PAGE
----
Dear Dr. Romance:

My husband and I married more than five years ago, in our early 30s.  We had a good marriage. We agreed that if we would sit down and talk things out should we have issues.  We always held true to that until his mom died several months ago.  He was very close to his mom but she had  cancer. I cared for her for a year and a half.  She died sooner than expected, and when she died - he became very distant, and could not sit still at the house - he always wanted to be doing something.  I made made the majority of the money, but I lost my job and I could not find another in my line of work. With no warning, he told me he wanted a divorce - I was devastated.  We talked the next day and three days later he came home and said he did not want a divorce- two weeks later he pulled the same stunt and left again.  He moved in with his father and continued to live there.  We were divorced last spring, and I fought it the whole way.  My parents and his dad think he became overwhelmed with his mothers death and the bills we had that he could not pay on his own.  My question is... I want to reconcile, but I am not sure how to let him know this.  Can you give me some advice? He has told a mutual friend he still loves me but there is someone better for me out there.  Please help... I just want my husband and best friend back.

Dear Reader:
I'm so sorry for your husband's loss, and your difficulties.  Your ex-husband needs grief counseling.  He is not grieving normally -- Instead, he's trying to run away from it.  That's like trying to run from himself, so he runs from you, also.   I think it would be a good idea for you to contact him and let him know you still care.  He's very down on himself, so he doesn't feel worthy of you.  Let him know that you care, but don't go back to living with him or agree to re-marry him until he gets counseling.  Otherwise, he will just run again.  Go with him to counseling if he won't go alone.  Read  "Surviving Loss and Thriving Again" and "Guidelines for Finding and Using Therapy Wisely" for guidance in knowing what to do.  How to Be Happy Partners will teach you the skills you need to know to make this marriage work.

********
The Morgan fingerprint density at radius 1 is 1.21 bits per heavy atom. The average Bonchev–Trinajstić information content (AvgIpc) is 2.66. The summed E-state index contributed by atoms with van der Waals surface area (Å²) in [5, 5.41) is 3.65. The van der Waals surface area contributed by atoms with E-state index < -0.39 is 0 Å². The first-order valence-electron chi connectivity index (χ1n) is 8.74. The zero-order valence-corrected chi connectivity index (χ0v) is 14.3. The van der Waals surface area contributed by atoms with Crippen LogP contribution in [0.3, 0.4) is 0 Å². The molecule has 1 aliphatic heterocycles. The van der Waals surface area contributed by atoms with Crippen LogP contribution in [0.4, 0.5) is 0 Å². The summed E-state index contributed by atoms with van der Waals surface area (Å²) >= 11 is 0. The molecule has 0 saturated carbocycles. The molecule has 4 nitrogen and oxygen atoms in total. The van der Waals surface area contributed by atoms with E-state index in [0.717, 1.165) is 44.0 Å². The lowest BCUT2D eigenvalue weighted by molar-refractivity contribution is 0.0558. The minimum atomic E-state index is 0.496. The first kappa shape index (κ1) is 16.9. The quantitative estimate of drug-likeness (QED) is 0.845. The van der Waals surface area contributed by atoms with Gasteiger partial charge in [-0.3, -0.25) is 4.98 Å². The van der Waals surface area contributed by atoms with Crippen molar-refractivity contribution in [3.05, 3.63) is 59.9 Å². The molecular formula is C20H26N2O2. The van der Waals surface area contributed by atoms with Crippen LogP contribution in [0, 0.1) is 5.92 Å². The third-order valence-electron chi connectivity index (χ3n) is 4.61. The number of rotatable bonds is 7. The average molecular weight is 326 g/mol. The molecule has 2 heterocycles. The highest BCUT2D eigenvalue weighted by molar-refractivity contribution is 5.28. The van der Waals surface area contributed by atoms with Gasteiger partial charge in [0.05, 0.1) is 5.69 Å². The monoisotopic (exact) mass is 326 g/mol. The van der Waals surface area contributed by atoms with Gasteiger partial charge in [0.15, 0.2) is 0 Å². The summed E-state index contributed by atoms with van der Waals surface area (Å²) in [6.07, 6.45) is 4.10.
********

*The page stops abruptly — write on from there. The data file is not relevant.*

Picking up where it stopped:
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Author's Bio: 

Tina B. Tessina, Ph.D. is a licensed psychotherapist in S. California since 1978 with over 30 years experience in counseling individuals and couples and author of 13 books in 17 languages, including It Ends With You: Grow Up and Out of Dysfunction; The Unofficial Guide to Dating Again; Money, Sex and Kids: Stop Fighting About the Three Things That Can Ruin Your Marriage, The Commuter Marriage, and her newest, Love Styles: How to Celebrate Your Differences. She writes the “Dr. Romance” blog, and the “Happiness Tips from Tina” email newsletter.